The Jockey Club is confident that a new telecasting arrangement with Racing.com will increase and improve its reach within a key commingling jurisdiction in Australia and has “explicitly” avoided the potential conflicts involved with the broadcaster.
The club has been disappointed, to say the least, by the telecasting of Hong Kong racing on Australian betting operator TABCorp’s Sky Channel, in a commingling jurisdiction worth HK$600 million in turnover in its first year.
The club had received many complaints about it over the past six months but they probably reached a crescendo earlier this month on Champions Mile day when races from Sha Tin were bumped off the chief broadcast by harness races from a tiny country town in Western Australia.
The announcement on Sunday, midway through the Sha Tin card, did catch Jockey Club officials on the hop.
But executive director, marketing and customer management, Richard Cheung Che-kit said yesterday the multi-year contract with Racing.com – a 24-hour digital, multi-platform service, a joint venture between racing authorities in the state of Victoria and a major broadcasting company, Seven West Media – will offer a better alternative.
“We have been unable to secure a relatively uninterrupted telecast in Australia and we’ve had constant complaints from customers about missing chunks of races, or seeing only two minutes in the paddock and one minute behind the start, that kind of thing,” Cheung said.
“We needed a different idea that was more in tune with our own views on telecasting. Racing.com devotes more time to the meetings it shows and it already has tremendous reach within racing customers in Australia.”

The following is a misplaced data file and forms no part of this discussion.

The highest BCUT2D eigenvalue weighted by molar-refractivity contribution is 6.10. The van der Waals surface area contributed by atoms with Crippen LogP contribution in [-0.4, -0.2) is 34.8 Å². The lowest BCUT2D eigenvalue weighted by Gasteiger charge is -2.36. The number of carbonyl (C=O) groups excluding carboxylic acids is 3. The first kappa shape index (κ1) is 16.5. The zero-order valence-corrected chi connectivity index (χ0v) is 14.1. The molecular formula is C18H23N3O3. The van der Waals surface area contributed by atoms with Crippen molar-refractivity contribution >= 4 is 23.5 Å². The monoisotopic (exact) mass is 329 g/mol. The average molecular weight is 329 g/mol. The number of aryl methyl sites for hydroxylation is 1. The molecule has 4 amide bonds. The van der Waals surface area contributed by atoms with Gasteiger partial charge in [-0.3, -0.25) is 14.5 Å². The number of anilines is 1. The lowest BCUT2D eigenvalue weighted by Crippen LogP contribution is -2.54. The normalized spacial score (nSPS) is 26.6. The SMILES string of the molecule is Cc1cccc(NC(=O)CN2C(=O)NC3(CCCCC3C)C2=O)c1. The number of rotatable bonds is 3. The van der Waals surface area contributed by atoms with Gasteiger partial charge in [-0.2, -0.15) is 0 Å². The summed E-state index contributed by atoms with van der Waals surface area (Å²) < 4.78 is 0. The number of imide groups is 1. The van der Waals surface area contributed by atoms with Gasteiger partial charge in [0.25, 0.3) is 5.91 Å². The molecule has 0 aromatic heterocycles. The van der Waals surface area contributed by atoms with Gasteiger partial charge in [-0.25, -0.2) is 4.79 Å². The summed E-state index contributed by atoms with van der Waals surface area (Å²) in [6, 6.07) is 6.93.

A potential sticking point had been Racing.com’s sponsorship partner, Crownbet, an Australian-based wagering operator which offers fixed odds betting on Hong Kong racing without the Jockey Club’s permission.
“We are still commingling with TABCorp in Australia, there is no change to that, so our deal with Racing.com explicitly agrees that there are to be no logos or online referrals to betting sites shown during telecasts of Hong Kong racing, other than those of our commingling partner,” Cheung explained.
He said the club expected no scheduling issues with Racing.com for Sunday and Wednesday telecasting but said the more crowded schedules on Saturdays would need more attention.
“There are more of their own local races they are committed to covering on a Saturday, so it will require a little more thought on how Hong Kong can be shown in the right fashion, but I still think, even with that problem to solve, it will be much better than what we have been getting through the Sky Channel,” he said.
Racing.com will have access to current Jockey Club programmes in English to complement any additional Hong Kong programming it develops within its own structure.